Spray-Gun ChoicesA fast, flawless, finish costs less than you think
Synopsis: Thinking about making the leap into spray finishing? Looking to achieve a professional, off-the-gun finish at last? It may seem that you’re facing equipment choices that are both endless and complicated. But if you understand a bit about spraying technology, things will be a lot more clear. This guide to spraying equipment explains what happens when you mix air and finish, and why you should care. It gives you the tools you need to choose between turbine and compressed-air systems. And it outlines the different ways that systems contain the finish for spraying. Then, when you’ve made your purchase and are ready to spray, it also gives tips on safety.
When professional finishers talk about an “off-the-gun finish,” they are describing a finish so smooth that it doesn’t require sanding. Achieving this state of finishing perfection requires practice and knowledge of finishes, but above all, the right equipment.
If you’ve been thinking about making the leap into spray finishing and have started to research equipment, it might seem that the choices are endless. In fact, the basic technologies are not that complicated, and they may be a lot easier to understand than some of those fancy dovetail jigs!
The two main types of spray gun are those powered by a turbine and those that run off an air compressor. I limited my search to guns that can get reasonable results when spraying a water-based finish, as most woodworkers don’t own explosion-proof spray booths and thus are not set up to spray solvent-based finishes (see “Spraying water-based finishes safely,” p. 64). Also, water-based finishes are among the most difficult to atomize, so if your gun can spray them well, it should be able to handle most solvent finishes. This requirement ruled out the $100 hardware-store spray guns, but I discovered that furniture makers can get a beautiful finish for around $500—and spend far more for inferior results. This article will help you zero in on the system that is right for you.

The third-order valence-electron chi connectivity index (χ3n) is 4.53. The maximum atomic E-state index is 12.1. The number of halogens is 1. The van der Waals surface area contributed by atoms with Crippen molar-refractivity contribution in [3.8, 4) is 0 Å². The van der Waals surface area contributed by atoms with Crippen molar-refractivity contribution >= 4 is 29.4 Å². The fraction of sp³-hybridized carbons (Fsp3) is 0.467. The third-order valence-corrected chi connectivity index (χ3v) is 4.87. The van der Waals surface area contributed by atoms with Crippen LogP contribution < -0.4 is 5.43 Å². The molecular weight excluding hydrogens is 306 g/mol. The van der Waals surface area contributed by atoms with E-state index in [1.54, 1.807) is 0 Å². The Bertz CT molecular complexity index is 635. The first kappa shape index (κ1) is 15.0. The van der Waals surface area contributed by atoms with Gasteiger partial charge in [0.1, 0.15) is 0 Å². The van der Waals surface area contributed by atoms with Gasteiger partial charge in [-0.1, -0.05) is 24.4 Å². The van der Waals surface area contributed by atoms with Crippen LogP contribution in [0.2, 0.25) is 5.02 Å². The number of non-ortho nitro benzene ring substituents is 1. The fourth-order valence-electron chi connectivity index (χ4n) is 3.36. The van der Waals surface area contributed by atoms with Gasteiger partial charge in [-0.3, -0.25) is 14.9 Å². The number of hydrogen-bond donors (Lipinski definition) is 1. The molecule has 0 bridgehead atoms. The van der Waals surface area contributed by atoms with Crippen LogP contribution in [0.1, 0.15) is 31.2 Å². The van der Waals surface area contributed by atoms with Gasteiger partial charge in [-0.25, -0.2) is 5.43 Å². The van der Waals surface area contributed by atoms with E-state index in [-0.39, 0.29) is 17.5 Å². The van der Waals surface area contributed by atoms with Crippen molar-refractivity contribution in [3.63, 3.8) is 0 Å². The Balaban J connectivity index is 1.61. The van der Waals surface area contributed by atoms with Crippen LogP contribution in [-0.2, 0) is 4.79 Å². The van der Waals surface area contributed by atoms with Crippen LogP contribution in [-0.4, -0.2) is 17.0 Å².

What happens when you mix air and finish
To understand spraying, you need to grasp two conflicting concepts: atomization and transfer efficiency. Atomization is forcing a liquid to become small, round particles; the smaller the particle, the better the look of the coating. Large particles can produce an effect known as “orange peel.” There are many reasons for this pebbly look, but poor atomization is one of the most common.
Early spray guns used air at high pressure (45 to 90 lb. per square inch, or psi) at the tip of the gun to blast the liquid finish into a fine mist of tiny particles. This produced a beautiful, smooth finish, but only about 25% of the liquid ended up on the object being sprayed. The rest missed the target or bounced off because of the high air pressure. In order to improve on this 25% transfer efficiency, high-volume, low-pressure (HVLP) guns were developed. HVLP technology reduces to a maximum of 10 psi the amount of air needed to atomize liquid. This increases the transfer efficiency to between 65% and 90%, but it comes at a price: You spray more slowly and the quality of atomization varies among the various systems.
From Fine Woodworking #194
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